Even better, as part of the Tax Cuts & Jobs Act of 2017, student loan borrowers will still have access to this valuable yearly tax credit to help pay for college expenses after it was eradicated from the final document signed by the President.
Student Loan Interest Deductions
The elimination of interest deductions on students loans in 2018 is also one of the expected change from the Tax Cuts & Jobs Act. Presently, more than 12 million American take advantage of these deductions per year.
While the student loan interest deduction measures were ultimately gotten rid of from the final tax bill, many borrowers fear it could become an issue later on, when new legislation is issued.
Graduate Tuition Waivers
One huge advantage of attending graduate school at some universities and colleges is the ability to work on campus in exchange for a graduate tuition waver. This allows students to continue with their studies, while waving all or some of their tuition waived as long as they meet certain requirements.
While the IRS hasn’t considered tuition waivers as taxable income in the past, the Tax Cuts & Jobs Act sought to change that by having the IRS look at these waivers as completely taxable. But, a coalition of lawmakers did not agree with the measure, and had it removed before the final tax bill was signed into law.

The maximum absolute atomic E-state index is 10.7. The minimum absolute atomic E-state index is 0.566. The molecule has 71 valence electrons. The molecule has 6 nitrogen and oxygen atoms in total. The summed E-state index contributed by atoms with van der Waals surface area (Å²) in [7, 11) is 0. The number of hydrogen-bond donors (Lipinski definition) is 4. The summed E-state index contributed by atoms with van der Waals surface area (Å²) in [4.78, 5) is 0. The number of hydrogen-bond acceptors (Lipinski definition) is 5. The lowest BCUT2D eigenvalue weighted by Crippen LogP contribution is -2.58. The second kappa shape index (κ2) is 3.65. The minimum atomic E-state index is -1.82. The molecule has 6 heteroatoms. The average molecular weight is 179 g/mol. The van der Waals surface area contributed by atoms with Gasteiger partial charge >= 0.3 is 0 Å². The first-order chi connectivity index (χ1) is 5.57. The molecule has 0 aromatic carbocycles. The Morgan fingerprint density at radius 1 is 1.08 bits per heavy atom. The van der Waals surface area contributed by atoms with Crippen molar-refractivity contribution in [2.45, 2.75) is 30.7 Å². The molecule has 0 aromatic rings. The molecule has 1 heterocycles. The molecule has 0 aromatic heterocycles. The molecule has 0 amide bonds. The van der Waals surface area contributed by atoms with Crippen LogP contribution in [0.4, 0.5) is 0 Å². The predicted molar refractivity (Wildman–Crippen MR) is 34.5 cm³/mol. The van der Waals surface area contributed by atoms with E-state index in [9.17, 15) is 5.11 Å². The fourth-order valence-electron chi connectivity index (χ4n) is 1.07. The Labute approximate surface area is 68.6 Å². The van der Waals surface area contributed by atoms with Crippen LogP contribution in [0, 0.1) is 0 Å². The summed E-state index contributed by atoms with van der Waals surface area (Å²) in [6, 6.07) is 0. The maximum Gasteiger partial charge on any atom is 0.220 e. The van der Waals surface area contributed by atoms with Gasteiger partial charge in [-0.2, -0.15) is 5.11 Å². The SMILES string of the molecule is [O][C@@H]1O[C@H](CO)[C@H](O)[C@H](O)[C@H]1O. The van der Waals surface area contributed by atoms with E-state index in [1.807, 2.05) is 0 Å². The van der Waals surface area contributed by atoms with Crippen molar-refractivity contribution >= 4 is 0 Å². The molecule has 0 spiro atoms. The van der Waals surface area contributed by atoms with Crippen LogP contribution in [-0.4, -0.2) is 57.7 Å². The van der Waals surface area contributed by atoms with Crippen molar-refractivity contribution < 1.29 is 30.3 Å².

Lock in your ideal student loan repayment or forgiveness program now by filling out our free form or getting assistance from a student loan specialist by phone at CALL US NOW .
How President Trump’s 2019 Budget Proposal Could Affect Student Loans
In February 2018, President Trump released his budget proposal for the next fiscal year of 2019. In the budget, President Trump focuses on reforming 3 existing student loan programs that include income-driven repayment plans, the Public Service Loan Forgiveness (PSLF) program, and subsidized student loans. Here’s how each of these programs could be affected in 2019.
All of these together are what makes up the Trump student loan forgiveness plan.
Income-Driven Repayment Plans Under Trump’s Budget
Today, student loan borrowers have access to a variety of income-driven repayment plans that provide a wide selection of payment benefits and options. As they stand now, they can be termed as Trump student loan relief because these benefits include having monthly payments capped at 10% of discretionary income, as well as loan forgiveness after 20-25 years of qualified payments.
These plans include:
- Income-Based Repayment (IBR)
- Pay As You Earn (PAYE)
- Revised Pay As You Earn (REPAYE)